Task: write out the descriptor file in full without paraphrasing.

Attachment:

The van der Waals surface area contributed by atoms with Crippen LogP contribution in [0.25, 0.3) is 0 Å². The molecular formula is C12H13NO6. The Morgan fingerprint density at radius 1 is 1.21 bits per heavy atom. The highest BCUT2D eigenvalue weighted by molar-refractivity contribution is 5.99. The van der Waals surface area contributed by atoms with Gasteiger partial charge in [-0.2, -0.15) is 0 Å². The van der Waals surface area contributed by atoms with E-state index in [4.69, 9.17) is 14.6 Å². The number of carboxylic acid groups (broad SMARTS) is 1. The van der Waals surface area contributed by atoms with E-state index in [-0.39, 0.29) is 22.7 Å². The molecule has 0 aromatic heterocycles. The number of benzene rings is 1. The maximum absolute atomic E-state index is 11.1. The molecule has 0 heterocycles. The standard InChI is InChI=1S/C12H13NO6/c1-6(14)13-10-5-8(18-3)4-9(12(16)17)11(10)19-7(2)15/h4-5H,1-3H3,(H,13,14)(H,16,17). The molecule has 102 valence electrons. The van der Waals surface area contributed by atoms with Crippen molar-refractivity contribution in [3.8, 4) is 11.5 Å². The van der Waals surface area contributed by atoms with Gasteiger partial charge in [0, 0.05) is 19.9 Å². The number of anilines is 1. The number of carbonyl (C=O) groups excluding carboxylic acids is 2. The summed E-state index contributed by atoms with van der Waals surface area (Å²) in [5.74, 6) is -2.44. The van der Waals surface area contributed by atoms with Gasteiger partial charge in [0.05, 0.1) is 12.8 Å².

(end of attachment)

The van der Waals surface area contributed by atoms with Crippen LogP contribution in [0.25, 0.3) is 0 Å². The molecular formula is C12H13NO6. The Morgan fingerprint density at radius 1 is 1.21 bits per heavy atom. The highest BCUT2D eigenvalue weighted by molar-refractivity contribution is 5.99. The van der Waals surface area contributed by atoms with Gasteiger partial charge in [-0.2, -0.15) is 0 Å². The van der Waals surface area contributed by atoms with E-state index in [4.69, 9.17) is 14.6 Å². The number of carboxylic acid groups (broad SMARTS) is 1. The van der Waals surface area contributed by atoms with E-state index in [-0.39, 0.29) is 22.7 Å². The molecule has 0 aromatic heterocycles. The number of benzene rings is 1. The maximum absolute atomic E-state index is 11.1. The molecule has 0 heterocycles. The standard InChI is InChI=1S/C12H13NO6/c1-6(14)13-10-5-8(18-3)4-9(12(16)17)11(10)19-7(2)15/h4-5H,1-3H3,(H,13,14)(H,16,17). The molecule has 102 valence electrons. The van der Waals surface area contributed by atoms with Crippen molar-refractivity contribution in [3.8, 4) is 11.5 Å². The van der Waals surface area contributed by atoms with Gasteiger partial charge in [0, 0.05) is 19.9 Å². The number of anilines is 1. The number of carbonyl (C=O) groups excluding carboxylic acids is 2. The summed E-state index contributed by atoms with van der Waals surface area (Å²) in [5.74, 6) is -2.44. The van der Waals surface area contributed by atoms with Gasteiger partial charge in [0.05, 0.1) is 12.8 Å².